without attention or seriousness, till they become quite stupid, and incapable of receiving any religious impression. He that does not grow better by religious services, grows worse, and is hardened by the deceitfulness of fin.
2. We see the constant dependance of the human mind upon God for all its thoughts and operations. He can easily close men's eyes, and stupify their understandings; can puzzle their politics, and confound their devices. They can no more do what they contrive and intend with out him, than the clay can form itself without the potter. He can, on the other hand, enlighten the most stupid, and bring those that have erred to understand doctrine. This therefore should teach us to improve our wisdom and skill for God, and to pray daily to him, that he would enlighten our understandings, and direct our steps.
3. The great advantages of a meek, teachable disposition of mind are here set forth; particularly, as it will promote our cheerfulness. Those who are meek, poor in spirit, humble and patient, will have joy in the Lord, and that joy will increase as those graces do. But passion, pride, and impatience are the greatest enemies to the soul in which they are indulged, and deprive it of real joy. Let us therefore learn of Christ to be meek and lowly in heart, and in patience to posess our fouls; that, whatever our poverty or afflictions may be, we may rejoice in the Lord, and joy in the God of our salvation.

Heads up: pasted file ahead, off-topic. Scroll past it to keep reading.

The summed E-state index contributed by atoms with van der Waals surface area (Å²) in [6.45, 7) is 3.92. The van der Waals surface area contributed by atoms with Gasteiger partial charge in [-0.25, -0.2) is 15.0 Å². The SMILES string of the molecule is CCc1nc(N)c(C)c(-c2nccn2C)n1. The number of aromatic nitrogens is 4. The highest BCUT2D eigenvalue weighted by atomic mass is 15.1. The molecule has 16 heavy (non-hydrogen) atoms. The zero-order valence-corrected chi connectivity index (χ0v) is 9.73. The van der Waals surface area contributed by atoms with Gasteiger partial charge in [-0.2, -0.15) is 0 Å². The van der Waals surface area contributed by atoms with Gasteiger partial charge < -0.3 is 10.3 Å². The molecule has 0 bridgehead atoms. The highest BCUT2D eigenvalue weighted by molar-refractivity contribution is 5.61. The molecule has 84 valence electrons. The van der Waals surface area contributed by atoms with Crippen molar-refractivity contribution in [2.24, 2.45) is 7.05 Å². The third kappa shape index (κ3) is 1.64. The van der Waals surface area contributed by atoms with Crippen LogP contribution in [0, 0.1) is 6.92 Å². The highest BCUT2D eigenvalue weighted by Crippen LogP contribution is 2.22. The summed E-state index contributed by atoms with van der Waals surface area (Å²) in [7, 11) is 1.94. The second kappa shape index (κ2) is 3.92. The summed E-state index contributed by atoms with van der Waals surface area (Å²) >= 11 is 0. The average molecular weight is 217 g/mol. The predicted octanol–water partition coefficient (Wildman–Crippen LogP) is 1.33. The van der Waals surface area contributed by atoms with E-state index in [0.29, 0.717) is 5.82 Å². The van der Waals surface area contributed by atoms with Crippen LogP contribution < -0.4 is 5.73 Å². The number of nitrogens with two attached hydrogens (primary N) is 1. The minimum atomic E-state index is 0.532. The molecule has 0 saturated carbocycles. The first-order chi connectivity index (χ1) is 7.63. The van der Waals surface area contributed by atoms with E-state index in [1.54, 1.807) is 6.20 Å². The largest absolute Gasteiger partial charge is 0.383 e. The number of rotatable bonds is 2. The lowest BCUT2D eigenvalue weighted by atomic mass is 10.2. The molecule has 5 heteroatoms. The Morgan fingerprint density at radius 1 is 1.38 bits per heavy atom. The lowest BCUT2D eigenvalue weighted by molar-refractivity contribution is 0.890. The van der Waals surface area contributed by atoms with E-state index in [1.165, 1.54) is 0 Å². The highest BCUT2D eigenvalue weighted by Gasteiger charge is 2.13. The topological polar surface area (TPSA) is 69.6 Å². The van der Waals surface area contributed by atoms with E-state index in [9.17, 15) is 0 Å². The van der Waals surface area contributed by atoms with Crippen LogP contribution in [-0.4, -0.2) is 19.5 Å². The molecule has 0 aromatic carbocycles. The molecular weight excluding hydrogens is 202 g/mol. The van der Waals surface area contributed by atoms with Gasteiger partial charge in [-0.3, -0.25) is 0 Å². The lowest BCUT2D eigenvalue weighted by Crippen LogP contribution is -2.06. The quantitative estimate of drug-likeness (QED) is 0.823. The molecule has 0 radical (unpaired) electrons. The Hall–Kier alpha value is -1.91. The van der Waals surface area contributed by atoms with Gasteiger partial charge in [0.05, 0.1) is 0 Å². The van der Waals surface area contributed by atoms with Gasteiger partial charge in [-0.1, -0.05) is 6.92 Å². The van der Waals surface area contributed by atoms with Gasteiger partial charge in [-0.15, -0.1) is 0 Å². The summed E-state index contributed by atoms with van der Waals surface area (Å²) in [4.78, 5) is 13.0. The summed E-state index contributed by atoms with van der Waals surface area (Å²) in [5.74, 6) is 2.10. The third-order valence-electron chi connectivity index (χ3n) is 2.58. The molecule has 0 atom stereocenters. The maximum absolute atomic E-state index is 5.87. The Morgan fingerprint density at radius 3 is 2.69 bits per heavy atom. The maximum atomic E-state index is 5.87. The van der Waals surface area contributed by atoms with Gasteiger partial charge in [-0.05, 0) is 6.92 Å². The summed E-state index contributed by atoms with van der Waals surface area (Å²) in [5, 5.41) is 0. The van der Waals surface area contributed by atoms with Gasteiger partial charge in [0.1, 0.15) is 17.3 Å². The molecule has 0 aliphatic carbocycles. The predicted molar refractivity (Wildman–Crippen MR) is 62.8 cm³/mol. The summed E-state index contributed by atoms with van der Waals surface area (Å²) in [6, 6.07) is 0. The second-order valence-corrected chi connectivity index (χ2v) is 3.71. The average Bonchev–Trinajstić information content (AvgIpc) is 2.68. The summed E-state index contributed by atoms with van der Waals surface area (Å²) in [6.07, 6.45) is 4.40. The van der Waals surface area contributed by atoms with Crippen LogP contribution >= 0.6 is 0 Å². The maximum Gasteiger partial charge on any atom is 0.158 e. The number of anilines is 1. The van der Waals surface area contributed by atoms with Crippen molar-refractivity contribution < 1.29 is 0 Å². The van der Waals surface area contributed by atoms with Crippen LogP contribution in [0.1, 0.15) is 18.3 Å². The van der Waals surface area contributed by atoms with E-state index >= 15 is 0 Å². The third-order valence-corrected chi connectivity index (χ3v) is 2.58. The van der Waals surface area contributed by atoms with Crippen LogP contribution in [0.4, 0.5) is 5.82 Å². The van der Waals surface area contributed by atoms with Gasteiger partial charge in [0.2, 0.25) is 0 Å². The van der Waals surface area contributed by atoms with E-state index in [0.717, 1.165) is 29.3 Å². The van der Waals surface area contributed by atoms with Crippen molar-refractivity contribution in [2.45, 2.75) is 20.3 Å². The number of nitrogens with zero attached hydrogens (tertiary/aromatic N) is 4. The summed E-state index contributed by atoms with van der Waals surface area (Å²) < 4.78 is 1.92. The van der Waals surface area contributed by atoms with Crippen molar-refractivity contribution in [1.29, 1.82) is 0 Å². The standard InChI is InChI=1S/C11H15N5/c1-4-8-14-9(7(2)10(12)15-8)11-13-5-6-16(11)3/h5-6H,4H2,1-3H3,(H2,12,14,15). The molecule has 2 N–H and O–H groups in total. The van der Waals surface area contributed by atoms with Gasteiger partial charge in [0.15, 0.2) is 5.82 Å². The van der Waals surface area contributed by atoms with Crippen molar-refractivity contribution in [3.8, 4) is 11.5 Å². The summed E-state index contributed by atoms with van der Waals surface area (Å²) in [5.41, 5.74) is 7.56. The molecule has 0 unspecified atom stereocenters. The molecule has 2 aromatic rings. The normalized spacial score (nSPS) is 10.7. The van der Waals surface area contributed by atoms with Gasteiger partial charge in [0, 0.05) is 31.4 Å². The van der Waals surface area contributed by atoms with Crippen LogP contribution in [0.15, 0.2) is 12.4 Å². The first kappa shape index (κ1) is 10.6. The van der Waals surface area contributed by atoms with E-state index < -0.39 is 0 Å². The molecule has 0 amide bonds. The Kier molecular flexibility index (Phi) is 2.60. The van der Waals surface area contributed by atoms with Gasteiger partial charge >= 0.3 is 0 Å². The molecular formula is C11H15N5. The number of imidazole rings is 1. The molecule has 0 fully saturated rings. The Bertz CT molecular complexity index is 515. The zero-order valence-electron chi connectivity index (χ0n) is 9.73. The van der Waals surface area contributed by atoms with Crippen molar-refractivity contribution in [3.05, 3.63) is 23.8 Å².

4. We see how odious to men and displeasing to God, the character of censorious and scornful men is. Too many who bear the christian name resemble the persons here described ; they watch for iniquity; take a malignant pleasure in discovering any blemishes in the characters of their neighbours, and reporting them to their disadvantage; they make a man an offender for a word; for a neglected compli. ment, a dubious expression, or a friendly admonition. They are particularly watchful to reproach a minister for a little impropriety of thought or expression in prayer or preach. ing; and are upon the watch to ensnare those who are ap. pointed to reprove. However such men may pride themTelves in their wit and discernment, and think themselves persons of peculiar fagacity and penetration, the Lord calls